On third album Spills Out, Brooklyn noise-punk mischief-makers Pterodactyl have mutated from their abrasive loft-show roots into a glorious, broken-pop juggernaut. The band's squealing, sweat-soaked art-bustle had rapidly put them alongside contemporaries like Oneida, These Are Powers and Parts & Labor; but Spills Out gently leads the trio towards the uplifting, wistful harmonies of '60s rockers like The Zombies, CSNY and the pre-acid Beatles. Pterodactyl's onomatopoetic barks have been replaced by a luxurious three-part croon; their adenoidal squawk has been expanded to include Spectorian levels of reassuring fuzz. Their most ambitious statement to date, Spills Out is triumphant, melancholic, unapologetically pop.
Welcome to Worldwild! Worldwild is the culmination of a long Pterodactyl adventure, an art-rock odyssey through lush pastures of layered vocal harmonies, mountainous rhythms and thick, dark forests of fuzzy, piercing guitars. On Easter Sunday, 2008, in a rustic motel in backwoods Pennsylvania, one day before crossing the border into Canada, Pterodactyl discovered an experience (Worldwild) that they wanted to keep with them and pursue musically. They felt like they were on a family vacation through a colorful new reality, an experience of solitude and connectedness, alone yet one with everyone. When they returned to Brooklyn Joe began recording demos in his bedroom studio that would be the foundation for most of the material on the record, the sounds and textures of which were beautiful and intriguing, but seemed at first to be at odds with what the band had been known for in the past. But Pterodactyl had found a new, triumphant future in Worldwild: a schizophrenic, desperate idealism that shone through the confusion of the dozens of vocal tracks and guitar samples Joe had put down. The record that results, which they recorded with Jeremy Scott over six months in 2008, showcases many different facets of the band and its influences but maintains a narrative coalescence throughout — a story of hours upon hours singing alone into a bedroom computer, of frustration and redemption, of petty but heated personal battles between friends, melodies running rampant through sleepless summer nights, triumphant moments of trust and cooperation, and a faith and optimism in the spirit of adventure. Pterodactyl is Joe and Matt, Zach (Ex Models, Knyfe Hyts, the Seconds), and Jesse (Twin Powers, When Dinosaurs Ruled the Earth).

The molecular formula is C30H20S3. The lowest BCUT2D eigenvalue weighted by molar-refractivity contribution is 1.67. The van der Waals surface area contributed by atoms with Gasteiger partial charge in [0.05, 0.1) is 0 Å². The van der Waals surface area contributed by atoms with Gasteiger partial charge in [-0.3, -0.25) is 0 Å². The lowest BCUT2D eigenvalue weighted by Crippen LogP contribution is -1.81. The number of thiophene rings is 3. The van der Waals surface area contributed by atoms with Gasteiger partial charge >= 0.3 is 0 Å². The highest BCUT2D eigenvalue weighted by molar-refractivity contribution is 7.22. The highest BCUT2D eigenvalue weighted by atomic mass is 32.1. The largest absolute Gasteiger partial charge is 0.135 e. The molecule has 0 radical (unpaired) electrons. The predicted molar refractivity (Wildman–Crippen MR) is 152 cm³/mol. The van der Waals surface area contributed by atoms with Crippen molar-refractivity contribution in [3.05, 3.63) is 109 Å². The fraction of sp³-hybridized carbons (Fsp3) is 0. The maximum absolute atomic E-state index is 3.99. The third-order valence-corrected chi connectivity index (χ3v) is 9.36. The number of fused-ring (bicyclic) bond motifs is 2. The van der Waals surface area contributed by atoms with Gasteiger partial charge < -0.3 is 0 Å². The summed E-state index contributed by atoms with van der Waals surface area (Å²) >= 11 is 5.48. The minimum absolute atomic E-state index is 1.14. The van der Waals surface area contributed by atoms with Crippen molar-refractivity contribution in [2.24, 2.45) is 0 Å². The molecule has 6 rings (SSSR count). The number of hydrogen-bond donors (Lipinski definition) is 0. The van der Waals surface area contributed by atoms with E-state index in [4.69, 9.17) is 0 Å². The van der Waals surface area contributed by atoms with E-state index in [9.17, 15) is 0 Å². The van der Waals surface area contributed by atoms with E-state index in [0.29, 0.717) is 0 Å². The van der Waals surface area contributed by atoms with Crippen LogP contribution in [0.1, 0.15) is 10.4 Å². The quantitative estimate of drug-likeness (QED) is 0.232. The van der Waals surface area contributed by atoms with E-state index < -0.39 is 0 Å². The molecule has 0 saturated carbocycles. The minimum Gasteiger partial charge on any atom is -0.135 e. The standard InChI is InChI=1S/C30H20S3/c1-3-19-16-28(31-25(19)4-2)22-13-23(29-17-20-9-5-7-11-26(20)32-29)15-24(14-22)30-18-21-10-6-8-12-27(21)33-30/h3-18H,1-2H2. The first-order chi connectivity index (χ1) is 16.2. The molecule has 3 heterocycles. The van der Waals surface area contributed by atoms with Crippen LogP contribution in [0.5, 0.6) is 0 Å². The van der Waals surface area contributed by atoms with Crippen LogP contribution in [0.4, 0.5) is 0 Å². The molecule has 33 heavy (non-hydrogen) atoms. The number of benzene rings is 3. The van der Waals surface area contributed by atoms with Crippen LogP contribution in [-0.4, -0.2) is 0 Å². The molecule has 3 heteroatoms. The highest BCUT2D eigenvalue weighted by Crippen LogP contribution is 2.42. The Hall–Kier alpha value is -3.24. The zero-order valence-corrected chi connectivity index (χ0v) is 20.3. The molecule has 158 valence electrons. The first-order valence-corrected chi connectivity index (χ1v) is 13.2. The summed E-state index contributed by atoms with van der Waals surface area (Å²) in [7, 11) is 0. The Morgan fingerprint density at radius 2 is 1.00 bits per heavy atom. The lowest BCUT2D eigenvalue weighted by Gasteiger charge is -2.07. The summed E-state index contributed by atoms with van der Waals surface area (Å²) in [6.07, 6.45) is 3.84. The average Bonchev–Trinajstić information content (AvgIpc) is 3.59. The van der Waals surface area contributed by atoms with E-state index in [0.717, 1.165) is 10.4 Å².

Born in a cornfield in Ohio, Pterodactyl migrated to Brooklyn, where they spent long hours in a flooded basement writing songs that sounded "as if someone plugged them into the nearest available wall socket and flipped the on switch" (Doug Mosurak, Dusted). After releasing two 7-inches, "Friday, During the Day" and "I Can See a River," Pterodactyl bought a sampler, discovered their fascination with thickly layered vocal harmonies, and set to work on what would become their debut full-length record, officially self-titled, but operationally called "Blue Jay." Soon afterward, Pterodactyl were forced to move all their equipment out of New York City and make their temporary home in the basement of a house in rural Connecticut. Most of the songs on their debut record were written on weekend trips to this basement while Pterodactyl waited for a place to play back in the city. When they finally moved into a less flooded and much less spacious room with Brah label-mates Parts & Labor, they put the finishing touches on the songs and recorded it all on a series of very cold days in Greenpoint, Brooklyn.The songs on this record range from incessant and infectious ("Polio") to sparse and spacious ("Three Succeed") to epic and redemptive ("Esses"). Combining a noisy post-punk palette with adventurous, arresting lead vocals and harmonies, Pterodactyl's first full-length offers up a compellingly catchy, scratchy sound that is not easily forgotten. In 2006 Village Voice music critic Robert Christgau caught a performance of "Polio" at the tail end of Pterodactyl's set and ranked it the best "tail end" in a month of New York live shows, writing: "A 20-minute Dungen song deserved its 10-minute flute solo. The unknown Pterodactyl repeated the same climactic six-note riff for six minutes. This was so much better than that flute solo."Pterodactyl is Joe Kremer, Matt Marlin and Kurt Beals. Beals was previously a principal member of early Jagjaguwar band The Union of A Man And A Woman.